6. Their notion that “It is finished” is a salvific statement surprised me. I interpret “It is finished” as Jesus dying. If “It is finished” it is salvific, then what is place of resurrection and the Spirit in their theology? In other words, salvation is not just the death of Jesus, it’s also the life, death and resurrection.

So, after having been reflective on another group, how would I answer the question? are you, Steve Taylor, emerging/ent?

My answer is this
1. In Acts 2, the Spirit comes and one of the signs of the Spirit is that people heard in their own language.
2. That work continues today, as the Spirit continues to desire that people hear God in their own language. That for me, is how I see the term emerging/ent church.
3. Yes, this work of Spirit will require discernment, the ability to recognise what is working toward God and what is working away from God. We’re not the first people to face such questions and for that we have the Scriptures and the community of God and the knowledge gained throughout history.
4. This conversation between Spirit, church, Bible, with the knowledge gained through history, must generate debate. That debate is part of the reason there’s a lot written about emerging/ent church. Like all debates, there’s both heat and light, so books and websites need to approached with brains on. All that is heat is not light and vice versa.
5. God wants to make Godself known and this is an essential part of the work of God’s Spirit. This Spirit is one of love, not of fear, and so as we talk together, we need to seek relationships that give and receive love, (modelled in the way and walk of Jesus).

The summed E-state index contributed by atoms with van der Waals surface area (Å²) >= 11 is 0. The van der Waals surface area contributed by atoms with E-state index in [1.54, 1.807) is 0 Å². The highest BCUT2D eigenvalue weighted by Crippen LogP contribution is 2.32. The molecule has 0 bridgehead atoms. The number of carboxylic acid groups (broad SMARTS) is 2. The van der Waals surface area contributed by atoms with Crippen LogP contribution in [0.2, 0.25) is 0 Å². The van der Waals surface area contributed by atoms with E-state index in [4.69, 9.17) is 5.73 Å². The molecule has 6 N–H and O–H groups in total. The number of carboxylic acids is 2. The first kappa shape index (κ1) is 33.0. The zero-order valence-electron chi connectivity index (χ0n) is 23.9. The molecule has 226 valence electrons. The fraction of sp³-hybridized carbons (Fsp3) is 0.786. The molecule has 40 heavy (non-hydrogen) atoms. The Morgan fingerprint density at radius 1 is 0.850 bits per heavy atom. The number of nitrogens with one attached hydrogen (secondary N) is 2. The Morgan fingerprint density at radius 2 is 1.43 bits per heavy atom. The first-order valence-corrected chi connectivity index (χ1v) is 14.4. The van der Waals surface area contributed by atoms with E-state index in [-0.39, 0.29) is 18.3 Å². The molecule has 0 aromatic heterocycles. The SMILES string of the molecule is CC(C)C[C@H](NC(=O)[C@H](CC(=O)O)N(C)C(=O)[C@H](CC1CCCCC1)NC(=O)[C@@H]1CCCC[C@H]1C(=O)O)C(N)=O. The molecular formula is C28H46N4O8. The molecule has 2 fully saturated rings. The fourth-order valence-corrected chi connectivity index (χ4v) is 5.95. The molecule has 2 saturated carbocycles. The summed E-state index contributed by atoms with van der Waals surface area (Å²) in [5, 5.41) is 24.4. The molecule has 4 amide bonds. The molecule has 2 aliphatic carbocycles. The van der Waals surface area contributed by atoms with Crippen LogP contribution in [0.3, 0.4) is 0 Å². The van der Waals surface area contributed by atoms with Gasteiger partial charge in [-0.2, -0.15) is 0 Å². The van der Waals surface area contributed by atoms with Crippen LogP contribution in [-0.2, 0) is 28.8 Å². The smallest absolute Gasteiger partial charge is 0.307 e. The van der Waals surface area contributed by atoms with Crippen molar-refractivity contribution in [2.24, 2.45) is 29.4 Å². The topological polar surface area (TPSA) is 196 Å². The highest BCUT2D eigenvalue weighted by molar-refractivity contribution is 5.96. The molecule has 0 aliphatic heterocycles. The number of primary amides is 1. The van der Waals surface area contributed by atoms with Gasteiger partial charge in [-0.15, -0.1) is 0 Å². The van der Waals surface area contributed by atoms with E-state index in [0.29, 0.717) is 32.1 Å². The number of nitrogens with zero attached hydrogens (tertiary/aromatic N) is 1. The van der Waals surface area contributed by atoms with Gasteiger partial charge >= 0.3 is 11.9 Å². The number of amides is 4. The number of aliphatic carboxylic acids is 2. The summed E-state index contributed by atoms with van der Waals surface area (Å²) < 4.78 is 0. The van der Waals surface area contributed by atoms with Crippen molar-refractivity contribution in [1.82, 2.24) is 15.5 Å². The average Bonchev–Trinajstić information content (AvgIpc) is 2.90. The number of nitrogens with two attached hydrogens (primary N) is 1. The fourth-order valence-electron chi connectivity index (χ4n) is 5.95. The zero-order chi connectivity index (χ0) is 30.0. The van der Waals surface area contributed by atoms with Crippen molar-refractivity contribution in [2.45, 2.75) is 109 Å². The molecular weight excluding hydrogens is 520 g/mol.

Posted by steve at 04:02 PM


  1. My first visit to your website. Just looking for info/start time of this evening’s event at Opawa Baptist (why not on their website?) Anyway I enjoyed reading the other stuff while I was here and will visit in future.

    The thing that jumped out at me was point 6. ‘It is finished’ as a salvation statement. I can see your point that it is a very incomplete view of salvation and I agree with you. However I was not ‘surprised’, simply because those words were my entry point to salvation in my own journey, many years ago, half a world away. You have to start somewhere and hearing those words in a fresh way at the time jolted me from a church background to being open to what people were tying to explain to me about salvation. Funny that.

    Comment by Janet Chambers — June 6, 2009 @ 4:31 pm

  2. A thoughtful comment Janet. As I read your comment, I wondered if there was a difference between our experience of how God finds us, and then the theological understanding we build around that. God finds people in amazing ways, but that is different from the statement Rock Harbour were making, which was endeavouring to be a reflective overview. As such, I certainly thought it would have included reflection on the place of resurrection in the work of salvation. It was something they seem to have been working on for quite some time. It might be simply an omision, but it might also point to something they could think about further.

    Hopefully we’ll see you tonight and the info on this website was helpful enough for you,


    Comment by steve — June 6, 2009 @ 5:20 pm